In "The Walking Dead," the zombie apocalypse has already happened. "Fear the Walking Dead" is the prequel that takes place as it's happening. Both shows are very good at creating a sense of anxiety and fear. It's like a fog that blankets the landscape. But where "The Walking Dead" makes you feel like you're stumbling through the terrifying mist along with the characters, "Fear the Walking Dead" offers you a view from the sidelines. It's a weakness that keeps the show from being as good as it could be.
The action follows Madison Clark (Kim Dickens), a high school guidance counselor and her boyfriend Travis Manawa (Cliff Curtis), an English teacher, as they are suddenly forced to deal with a virus spreading through Los Angeles that is turning the infected into violent killers. Madison has a son, Nick (Frank Dillane), who is a heroine addict and a high-achieving daughter, Alicia (Alycia Debnam-Carye). Travis is divorced from Liza (Elizabeth Rodriguez) and together they have a son, Christopher (Lorenzo James Henrie), who is estranged from Travis. The challenges of trying to blend their troubled families are intertwined with the horror that is happening on the streets.
Told through the eyes of this dysfunctional family, the story does a good job at depicting the confusion and denial that you imagine would probably take place at the start of a mysterious and deadly outbreak. Also good is the fact that it doesn't take too long for the characters to stop acting like a bad flu is going around. The gross zombie attacks help with this, although for a zombie show, it could use a lot more.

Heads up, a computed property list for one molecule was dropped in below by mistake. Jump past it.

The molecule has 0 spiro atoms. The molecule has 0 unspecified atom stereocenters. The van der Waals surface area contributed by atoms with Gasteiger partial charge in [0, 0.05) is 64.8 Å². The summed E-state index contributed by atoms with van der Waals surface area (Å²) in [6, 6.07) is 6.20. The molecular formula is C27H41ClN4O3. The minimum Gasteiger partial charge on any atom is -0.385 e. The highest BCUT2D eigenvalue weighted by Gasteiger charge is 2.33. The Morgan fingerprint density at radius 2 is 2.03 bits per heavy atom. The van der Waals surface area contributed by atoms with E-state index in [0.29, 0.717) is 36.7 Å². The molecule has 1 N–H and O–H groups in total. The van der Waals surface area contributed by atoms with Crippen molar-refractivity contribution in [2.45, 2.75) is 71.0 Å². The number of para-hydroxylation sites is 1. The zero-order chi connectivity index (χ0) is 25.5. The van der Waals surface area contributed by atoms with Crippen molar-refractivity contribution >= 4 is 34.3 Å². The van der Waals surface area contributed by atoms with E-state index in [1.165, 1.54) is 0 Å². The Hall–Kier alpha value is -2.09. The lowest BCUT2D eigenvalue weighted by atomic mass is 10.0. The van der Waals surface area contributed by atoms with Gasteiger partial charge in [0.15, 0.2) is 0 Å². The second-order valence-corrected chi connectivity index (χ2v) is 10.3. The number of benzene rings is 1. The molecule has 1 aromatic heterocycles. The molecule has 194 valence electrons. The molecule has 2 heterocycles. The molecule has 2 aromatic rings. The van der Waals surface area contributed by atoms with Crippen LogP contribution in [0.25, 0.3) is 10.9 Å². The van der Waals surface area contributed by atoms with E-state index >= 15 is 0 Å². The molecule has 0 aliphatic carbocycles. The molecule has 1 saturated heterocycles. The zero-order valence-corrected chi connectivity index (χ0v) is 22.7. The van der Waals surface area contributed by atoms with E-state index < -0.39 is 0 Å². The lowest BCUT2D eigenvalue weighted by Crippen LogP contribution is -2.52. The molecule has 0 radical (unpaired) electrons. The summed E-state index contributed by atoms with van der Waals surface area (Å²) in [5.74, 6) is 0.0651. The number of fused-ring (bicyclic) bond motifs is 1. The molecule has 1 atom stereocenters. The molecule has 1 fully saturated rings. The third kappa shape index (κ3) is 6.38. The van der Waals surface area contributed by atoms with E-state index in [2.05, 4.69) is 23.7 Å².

Instead, the series relies on tracking Madison and Travis as they deal with their angry kids while trying to escape the chaos. As a storytelling feature, the family dynamic is not a bad choice, "The Walking Dead" employs something similar though less literal. But in order for it to be effective, you have to know its members so you can care about their inner conflicts. When so little is revealed about them, as it is in this story, how they choose to hold onto or let go of their humanity in the face of such a devastating event, is much less compelling. More importantly, the prospect of their death doesn't cause the right amount of tension. On "The Walking Dead," the characters have layered histories that make you like or dislike them, so every time they are in danger you feel something about it. The prequel is missing this vital element.
The advantage of telling the backstory of a popular series is the built-in audience who are interested in finding out the answer to: What did this world look like before? But the reveal is quick and once this question is answered, the challenge is to keep their interest in the characters. On "Fear the Walking Dead," it's hard to feel much about the choices Madison, Travis and their families make to survive. It's these decisions that are the heart of any great zombie story.
All six episodes of "Fear the Walking Dead" are available on amc.com.
Melissa Crawley is the author of "Mr. Sorkin Goes to Washington: Shaping the President on Television's 'The West Wing.'" She has a Ph.D. in media studies and is a member of the Television Critics Association. To comment on Stay Tuned, email her at email@example.com or follow her on Twitter at @MelissaCrawley.